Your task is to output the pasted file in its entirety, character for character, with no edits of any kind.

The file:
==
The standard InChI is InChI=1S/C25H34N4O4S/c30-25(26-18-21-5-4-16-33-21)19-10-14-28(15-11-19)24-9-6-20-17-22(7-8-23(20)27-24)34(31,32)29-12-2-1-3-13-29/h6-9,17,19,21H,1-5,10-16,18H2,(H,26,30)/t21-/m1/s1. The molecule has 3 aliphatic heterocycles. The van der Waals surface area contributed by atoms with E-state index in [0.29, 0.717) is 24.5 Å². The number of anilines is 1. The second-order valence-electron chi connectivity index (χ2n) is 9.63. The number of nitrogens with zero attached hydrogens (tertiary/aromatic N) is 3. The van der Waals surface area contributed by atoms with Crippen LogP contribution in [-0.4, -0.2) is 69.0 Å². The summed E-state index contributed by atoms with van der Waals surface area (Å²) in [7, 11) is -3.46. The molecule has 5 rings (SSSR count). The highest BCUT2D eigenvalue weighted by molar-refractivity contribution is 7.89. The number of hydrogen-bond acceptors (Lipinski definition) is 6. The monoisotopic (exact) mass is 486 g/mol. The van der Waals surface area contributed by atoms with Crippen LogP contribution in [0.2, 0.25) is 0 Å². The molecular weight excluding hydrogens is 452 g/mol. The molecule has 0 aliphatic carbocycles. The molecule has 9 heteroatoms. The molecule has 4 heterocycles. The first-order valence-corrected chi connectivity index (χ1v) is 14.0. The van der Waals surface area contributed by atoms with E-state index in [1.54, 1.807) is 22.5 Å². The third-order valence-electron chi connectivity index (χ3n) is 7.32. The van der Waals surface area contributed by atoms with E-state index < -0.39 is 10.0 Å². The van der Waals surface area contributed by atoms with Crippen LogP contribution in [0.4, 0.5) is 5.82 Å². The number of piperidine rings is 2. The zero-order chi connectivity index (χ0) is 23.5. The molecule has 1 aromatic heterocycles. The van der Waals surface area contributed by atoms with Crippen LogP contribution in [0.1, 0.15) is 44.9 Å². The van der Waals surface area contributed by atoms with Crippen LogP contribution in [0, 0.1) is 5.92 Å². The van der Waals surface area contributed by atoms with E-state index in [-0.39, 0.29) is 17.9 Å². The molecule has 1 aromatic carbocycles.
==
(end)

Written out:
The standard InChI is InChI=1S/C25H34N4O4S/c30-25(26-18-21-5-4-16-33-21)19-10-14-28(15-11-19)24-9-6-20-17-22(7-8-23(20)27-24)34(31,32)29-12-2-1-3-13-29/h6-9,17,19,21H,1-5,10-16,18H2,(H,26,30)/t21-/m1/s1. The molecule has 3 aliphatic heterocycles. The van der Waals surface area contributed by atoms with E-state index in [0.29, 0.717) is 24.5 Å². The number of anilines is 1. The second-order valence-electron chi connectivity index (χ2n) is 9.63. The number of nitrogens with zero attached hydrogens (tertiary/aromatic N) is 3. The van der Waals surface area contributed by atoms with Crippen LogP contribution in [-0.4, -0.2) is 69.0 Å². The summed E-state index contributed by atoms with van der Waals surface area (Å²) in [7, 11) is -3.46. The molecule has 5 rings (SSSR count). The highest BCUT2D eigenvalue weighted by molar-refractivity contribution is 7.89. The number of hydrogen-bond acceptors (Lipinski definition) is 6. The monoisotopic (exact) mass is 486 g/mol. The van der Waals surface area contributed by atoms with Crippen LogP contribution in [0.2, 0.25) is 0 Å². The molecular weight excluding hydrogens is 452 g/mol. The molecule has 0 aliphatic carbocycles. The molecule has 9 heteroatoms. The molecule has 4 heterocycles. The first-order valence-corrected chi connectivity index (χ1v) is 14.0. The van der Waals surface area contributed by atoms with E-state index in [1.54, 1.807) is 22.5 Å². The third-order valence-electron chi connectivity index (χ3n) is 7.32. The van der Waals surface area contributed by atoms with E-state index < -0.39 is 10.0 Å². The van der Waals surface area contributed by atoms with Crippen LogP contribution in [0.4, 0.5) is 5.82 Å². The number of piperidine rings is 2. The zero-order chi connectivity index (χ0) is 23.5. The molecule has 1 aromatic heterocycles. The van der Waals surface area contributed by atoms with Crippen LogP contribution in [0.1, 0.15) is 44.9 Å². The van der Waals surface area contributed by atoms with Crippen LogP contribution in [0, 0.1) is 5.92 Å². The van der Waals surface area contributed by atoms with E-state index in [-0.39, 0.29) is 17.9 Å². The molecule has 1 aromatic carbocycles.